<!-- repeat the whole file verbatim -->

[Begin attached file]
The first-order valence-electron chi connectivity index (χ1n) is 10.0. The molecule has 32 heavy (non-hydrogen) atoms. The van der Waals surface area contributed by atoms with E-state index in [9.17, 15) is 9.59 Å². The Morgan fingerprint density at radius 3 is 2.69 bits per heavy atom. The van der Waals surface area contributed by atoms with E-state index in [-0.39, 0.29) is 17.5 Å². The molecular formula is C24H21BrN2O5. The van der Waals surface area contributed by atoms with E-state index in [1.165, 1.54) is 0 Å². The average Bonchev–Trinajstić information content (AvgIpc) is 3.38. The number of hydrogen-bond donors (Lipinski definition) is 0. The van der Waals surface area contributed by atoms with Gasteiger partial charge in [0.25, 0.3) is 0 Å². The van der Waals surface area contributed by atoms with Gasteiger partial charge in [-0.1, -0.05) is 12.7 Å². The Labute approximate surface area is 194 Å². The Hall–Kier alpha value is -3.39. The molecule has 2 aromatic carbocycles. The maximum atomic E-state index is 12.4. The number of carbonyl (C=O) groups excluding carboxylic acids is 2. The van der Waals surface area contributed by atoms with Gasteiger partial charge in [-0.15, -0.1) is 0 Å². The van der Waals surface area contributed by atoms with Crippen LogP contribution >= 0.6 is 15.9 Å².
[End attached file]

The first-order valence-electron chi connectivity index (χ1n) is 10.0. The molecule has 32 heavy (non-hydrogen) atoms. The van der Waals surface area contributed by atoms with E-state index in [9.17, 15) is 9.59 Å². The Morgan fingerprint density at radius 3 is 2.69 bits per heavy atom. The van der Waals surface area contributed by atoms with E-state index in [-0.39, 0.29) is 17.5 Å². The molecular formula is C24H21BrN2O5. The van der Waals surface area contributed by atoms with E-state index in [1.165, 1.54) is 0 Å². The average Bonchev–Trinajstić information content (AvgIpc) is 3.38. The number of hydrogen-bond donors (Lipinski definition) is 0. The van der Waals surface area contributed by atoms with Gasteiger partial charge in [0.25, 0.3) is 0 Å². The van der Waals surface area contributed by atoms with Gasteiger partial charge in [-0.1, -0.05) is 12.7 Å². The Labute approximate surface area is 194 Å². The Hall–Kier alpha value is -3.39. The molecule has 2 aromatic carbocycles. The maximum atomic E-state index is 12.4. The number of carbonyl (C=O) groups excluding carboxylic acids is 2. The van der Waals surface area contributed by atoms with Gasteiger partial charge in [-0.15, -0.1) is 0 Å². The van der Waals surface area contributed by atoms with Crippen LogP contribution >= 0.6 is 15.9 Å².